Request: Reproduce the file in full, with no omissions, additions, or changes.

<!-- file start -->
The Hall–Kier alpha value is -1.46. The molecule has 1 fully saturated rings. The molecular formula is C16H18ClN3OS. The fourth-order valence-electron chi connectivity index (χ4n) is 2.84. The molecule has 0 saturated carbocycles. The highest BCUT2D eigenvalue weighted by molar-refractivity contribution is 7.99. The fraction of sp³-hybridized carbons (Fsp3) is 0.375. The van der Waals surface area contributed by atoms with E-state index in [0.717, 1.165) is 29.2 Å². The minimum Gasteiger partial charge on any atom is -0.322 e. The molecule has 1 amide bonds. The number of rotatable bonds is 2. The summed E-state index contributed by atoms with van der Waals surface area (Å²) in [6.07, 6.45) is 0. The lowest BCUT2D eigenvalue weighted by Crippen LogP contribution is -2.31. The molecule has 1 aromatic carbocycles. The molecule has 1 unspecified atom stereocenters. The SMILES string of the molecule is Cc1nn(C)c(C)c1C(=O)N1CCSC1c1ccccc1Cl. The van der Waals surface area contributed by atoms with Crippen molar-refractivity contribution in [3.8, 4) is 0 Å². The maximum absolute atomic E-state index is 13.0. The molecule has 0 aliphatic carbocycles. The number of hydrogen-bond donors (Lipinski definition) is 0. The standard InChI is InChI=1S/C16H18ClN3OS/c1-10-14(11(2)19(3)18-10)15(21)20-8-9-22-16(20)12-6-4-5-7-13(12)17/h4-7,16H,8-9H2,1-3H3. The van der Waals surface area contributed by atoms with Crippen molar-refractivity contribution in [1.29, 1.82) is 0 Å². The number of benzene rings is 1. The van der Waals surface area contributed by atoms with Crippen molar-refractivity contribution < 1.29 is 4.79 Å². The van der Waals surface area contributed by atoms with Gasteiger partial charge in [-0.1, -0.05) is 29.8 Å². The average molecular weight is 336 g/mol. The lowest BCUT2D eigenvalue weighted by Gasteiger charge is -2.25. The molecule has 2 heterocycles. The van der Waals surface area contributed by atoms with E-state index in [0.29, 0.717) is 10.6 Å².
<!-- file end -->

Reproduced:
The Hall–Kier alpha value is -1.46. The molecule has 1 fully saturated rings. The molecular formula is C16H18ClN3OS. The fourth-order valence-electron chi connectivity index (χ4n) is 2.84. The molecule has 0 saturated carbocycles. The highest BCUT2D eigenvalue weighted by molar-refractivity contribution is 7.99. The fraction of sp³-hybridized carbons (Fsp3) is 0.375. The van der Waals surface area contributed by atoms with E-state index in [0.717, 1.165) is 29.2 Å². The minimum Gasteiger partial charge on any atom is -0.322 e. The molecule has 1 amide bonds. The number of rotatable bonds is 2. The summed E-state index contributed by atoms with van der Waals surface area (Å²) in [6.07, 6.45) is 0. The lowest BCUT2D eigenvalue weighted by Crippen LogP contribution is -2.31. The molecule has 1 aromatic carbocycles. The molecule has 1 unspecified atom stereocenters. The SMILES string of the molecule is Cc1nn(C)c(C)c1C(=O)N1CCSC1c1ccccc1Cl. The van der Waals surface area contributed by atoms with Crippen molar-refractivity contribution in [3.8, 4) is 0 Å². The maximum absolute atomic E-state index is 13.0. The molecule has 0 aliphatic carbocycles. The number of hydrogen-bond donors (Lipinski definition) is 0. The standard InChI is InChI=1S/C16H18ClN3OS/c1-10-14(11(2)19(3)18-10)15(21)20-8-9-22-16(20)12-6-4-5-7-13(12)17/h4-7,16H,8-9H2,1-3H3. The van der Waals surface area contributed by atoms with Crippen molar-refractivity contribution in [1.29, 1.82) is 0 Å². The number of benzene rings is 1. The van der Waals surface area contributed by atoms with Crippen molar-refractivity contribution < 1.29 is 4.79 Å². The van der Waals surface area contributed by atoms with Gasteiger partial charge in [-0.1, -0.05) is 29.8 Å². The average molecular weight is 336 g/mol. The lowest BCUT2D eigenvalue weighted by Gasteiger charge is -2.25. The molecule has 2 heterocycles. The van der Waals surface area contributed by atoms with E-state index in [0.29, 0.717) is 10.6 Å².